Federal Reserve News: Financial Stocks Could Be In Trouble

by | Jul 31, 2008 | Asset Management, Stock Market Comments

“Mr. Valentine has set the price!”

Or, in this case Mr. Bernanke sets the price.

This week the Federal Reserve announced that the “open spigot” of money available to investment banks will be closing January 30, 2009. This is six months away.

What this means is that the access to cash will be closing. What this means to you is financial stocks — particularly the bigger banks and brokerage firms — might either be putting a bottom in place, or falling off the cliff in the coming weeks or months. And while we’ve avoided financial stocks for the past year-plus, the financial sector still remains one of the largest cogs in the S&P 500. So, it could be a turning point. We’ll see.

Knowing that this window is soon closing, banks and brokerage firms will have the impetus to write off anything of a questionable nature. So it’s very possible we can see massively larger write-downs an extremely large quarterly losses for some of these brokerage firms and banks, as they race to meet this new deadline in six months. They’ve had access to these funds to help provide liquidity and to help in avoiding a Bear Stearns-like collapse.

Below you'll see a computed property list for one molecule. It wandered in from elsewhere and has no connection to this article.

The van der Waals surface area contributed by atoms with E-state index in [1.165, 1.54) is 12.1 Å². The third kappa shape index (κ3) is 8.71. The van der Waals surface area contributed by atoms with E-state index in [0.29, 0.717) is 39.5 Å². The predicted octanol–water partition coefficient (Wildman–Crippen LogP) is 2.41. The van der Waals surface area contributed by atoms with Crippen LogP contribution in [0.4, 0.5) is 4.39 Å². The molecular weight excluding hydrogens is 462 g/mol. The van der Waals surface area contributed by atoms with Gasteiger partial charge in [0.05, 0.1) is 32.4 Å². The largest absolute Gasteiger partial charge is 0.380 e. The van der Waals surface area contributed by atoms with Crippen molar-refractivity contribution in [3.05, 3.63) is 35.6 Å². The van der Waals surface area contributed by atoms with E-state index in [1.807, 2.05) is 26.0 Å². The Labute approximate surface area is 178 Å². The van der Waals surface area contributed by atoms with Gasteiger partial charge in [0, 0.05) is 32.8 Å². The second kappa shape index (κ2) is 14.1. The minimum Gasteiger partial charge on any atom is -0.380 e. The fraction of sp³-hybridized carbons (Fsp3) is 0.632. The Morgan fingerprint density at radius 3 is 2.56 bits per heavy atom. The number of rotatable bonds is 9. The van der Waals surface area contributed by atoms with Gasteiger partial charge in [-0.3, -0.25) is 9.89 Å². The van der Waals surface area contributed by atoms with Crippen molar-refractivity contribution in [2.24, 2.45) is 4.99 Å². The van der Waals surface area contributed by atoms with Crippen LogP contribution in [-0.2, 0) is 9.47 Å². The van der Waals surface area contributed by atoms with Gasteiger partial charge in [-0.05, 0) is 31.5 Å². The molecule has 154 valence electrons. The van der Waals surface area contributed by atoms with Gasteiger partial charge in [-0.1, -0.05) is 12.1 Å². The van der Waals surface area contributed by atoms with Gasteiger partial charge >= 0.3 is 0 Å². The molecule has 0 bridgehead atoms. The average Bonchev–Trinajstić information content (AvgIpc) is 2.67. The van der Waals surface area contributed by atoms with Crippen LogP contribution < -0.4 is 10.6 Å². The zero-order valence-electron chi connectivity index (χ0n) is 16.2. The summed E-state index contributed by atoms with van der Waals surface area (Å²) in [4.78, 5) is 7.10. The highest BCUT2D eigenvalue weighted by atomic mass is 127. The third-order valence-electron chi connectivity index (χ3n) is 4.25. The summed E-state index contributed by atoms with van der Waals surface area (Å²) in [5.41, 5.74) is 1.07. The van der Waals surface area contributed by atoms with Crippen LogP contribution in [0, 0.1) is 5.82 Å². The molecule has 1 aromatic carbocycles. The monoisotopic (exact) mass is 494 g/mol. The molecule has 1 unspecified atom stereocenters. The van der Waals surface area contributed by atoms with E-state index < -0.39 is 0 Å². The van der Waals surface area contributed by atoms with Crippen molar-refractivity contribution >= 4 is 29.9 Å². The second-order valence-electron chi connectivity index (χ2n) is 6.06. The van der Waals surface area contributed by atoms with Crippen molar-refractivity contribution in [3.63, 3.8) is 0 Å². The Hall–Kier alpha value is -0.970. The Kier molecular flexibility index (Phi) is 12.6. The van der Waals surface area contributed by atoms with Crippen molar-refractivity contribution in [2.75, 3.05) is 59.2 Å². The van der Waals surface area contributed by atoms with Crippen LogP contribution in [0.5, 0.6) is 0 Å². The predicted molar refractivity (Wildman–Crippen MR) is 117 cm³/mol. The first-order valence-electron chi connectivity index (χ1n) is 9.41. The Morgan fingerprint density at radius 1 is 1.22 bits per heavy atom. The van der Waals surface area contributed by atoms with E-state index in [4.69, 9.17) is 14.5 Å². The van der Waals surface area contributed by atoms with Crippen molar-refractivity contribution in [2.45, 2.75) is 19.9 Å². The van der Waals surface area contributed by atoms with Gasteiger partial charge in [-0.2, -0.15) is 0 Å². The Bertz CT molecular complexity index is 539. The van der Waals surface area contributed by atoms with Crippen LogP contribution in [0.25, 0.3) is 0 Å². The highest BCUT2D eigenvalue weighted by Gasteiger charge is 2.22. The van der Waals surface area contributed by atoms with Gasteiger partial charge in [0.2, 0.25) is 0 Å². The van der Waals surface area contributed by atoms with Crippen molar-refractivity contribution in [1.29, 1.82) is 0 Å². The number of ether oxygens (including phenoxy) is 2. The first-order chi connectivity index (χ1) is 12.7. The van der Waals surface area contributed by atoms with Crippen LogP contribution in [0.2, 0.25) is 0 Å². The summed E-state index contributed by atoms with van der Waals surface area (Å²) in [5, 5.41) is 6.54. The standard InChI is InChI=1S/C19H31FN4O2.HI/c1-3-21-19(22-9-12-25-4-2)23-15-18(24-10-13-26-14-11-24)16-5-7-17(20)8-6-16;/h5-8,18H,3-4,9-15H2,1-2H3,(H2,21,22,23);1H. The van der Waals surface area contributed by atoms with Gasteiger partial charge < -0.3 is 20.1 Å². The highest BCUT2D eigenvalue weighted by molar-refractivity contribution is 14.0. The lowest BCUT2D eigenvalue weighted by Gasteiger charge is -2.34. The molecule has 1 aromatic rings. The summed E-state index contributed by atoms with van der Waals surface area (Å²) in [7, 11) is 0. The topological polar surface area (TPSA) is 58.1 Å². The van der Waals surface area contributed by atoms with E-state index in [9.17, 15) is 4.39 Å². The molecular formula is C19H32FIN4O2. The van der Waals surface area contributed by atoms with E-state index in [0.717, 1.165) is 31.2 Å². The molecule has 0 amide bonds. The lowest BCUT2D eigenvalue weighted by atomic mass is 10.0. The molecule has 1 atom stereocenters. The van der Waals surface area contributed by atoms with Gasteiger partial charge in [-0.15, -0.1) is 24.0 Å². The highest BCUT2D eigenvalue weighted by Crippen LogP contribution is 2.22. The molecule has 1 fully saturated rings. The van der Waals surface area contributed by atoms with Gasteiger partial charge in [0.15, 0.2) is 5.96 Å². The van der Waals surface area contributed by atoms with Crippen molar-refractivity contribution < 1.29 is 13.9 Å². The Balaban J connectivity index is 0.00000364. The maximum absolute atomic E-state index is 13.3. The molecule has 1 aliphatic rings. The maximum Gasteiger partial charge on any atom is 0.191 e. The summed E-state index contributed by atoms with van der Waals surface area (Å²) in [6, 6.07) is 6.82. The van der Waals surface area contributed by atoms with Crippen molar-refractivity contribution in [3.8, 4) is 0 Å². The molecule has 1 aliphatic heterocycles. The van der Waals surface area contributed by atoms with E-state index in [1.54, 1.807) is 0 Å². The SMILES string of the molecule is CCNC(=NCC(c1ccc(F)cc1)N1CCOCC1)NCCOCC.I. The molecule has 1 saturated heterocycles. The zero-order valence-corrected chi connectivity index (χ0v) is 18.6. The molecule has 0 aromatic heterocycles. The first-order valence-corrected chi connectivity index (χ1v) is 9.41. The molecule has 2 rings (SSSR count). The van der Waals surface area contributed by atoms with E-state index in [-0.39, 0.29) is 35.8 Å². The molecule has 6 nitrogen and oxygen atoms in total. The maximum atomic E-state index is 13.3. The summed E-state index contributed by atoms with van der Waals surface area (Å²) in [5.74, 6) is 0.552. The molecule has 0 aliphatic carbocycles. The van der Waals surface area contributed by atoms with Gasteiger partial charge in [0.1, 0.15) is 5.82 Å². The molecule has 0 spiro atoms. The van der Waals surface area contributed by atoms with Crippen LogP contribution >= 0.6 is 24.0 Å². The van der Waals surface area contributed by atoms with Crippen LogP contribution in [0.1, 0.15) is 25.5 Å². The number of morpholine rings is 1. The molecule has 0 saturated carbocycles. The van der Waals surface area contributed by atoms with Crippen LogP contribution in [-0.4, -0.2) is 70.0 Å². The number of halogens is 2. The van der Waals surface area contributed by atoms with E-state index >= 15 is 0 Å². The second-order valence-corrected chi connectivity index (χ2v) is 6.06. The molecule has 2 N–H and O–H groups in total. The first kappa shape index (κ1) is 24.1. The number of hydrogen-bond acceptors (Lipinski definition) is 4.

While I’m not going to predict the future, this could be the “end of the bad news” for some of these firms. There have been several times in the last 25 years with these kind of events have marked turning points for banks and brokers. The Latin America debt problem in the 80s, recessions, Long Term Capital Management, the currency crisis in 1998, etc.

Please understand, in no way does this event — or this deadline — lower the risk that comes with investing in this financial and Wall Street sector. It’s like skating on thin ice: it’s a great ride, until it’s over. And then it’s really over.

Why did I use the headline “Mr. Valentine has set the price”?

This is a line from the 1983 movie “Trading Places” with Dan Aykroyd and Eddie Murphy. As Billy Ray Valentine, Eddie Murphy explains — on his first day on the job — why he’s picked a price to buy pork bellies. And Mortimer and Randolph Duke advise their clients interested in purchasing pork bellies to buy at the price Valentine has set.

Likewise, Ben Bernanke has essentially told Wall Street that his “free lunch” will be ending January 30, 2009.

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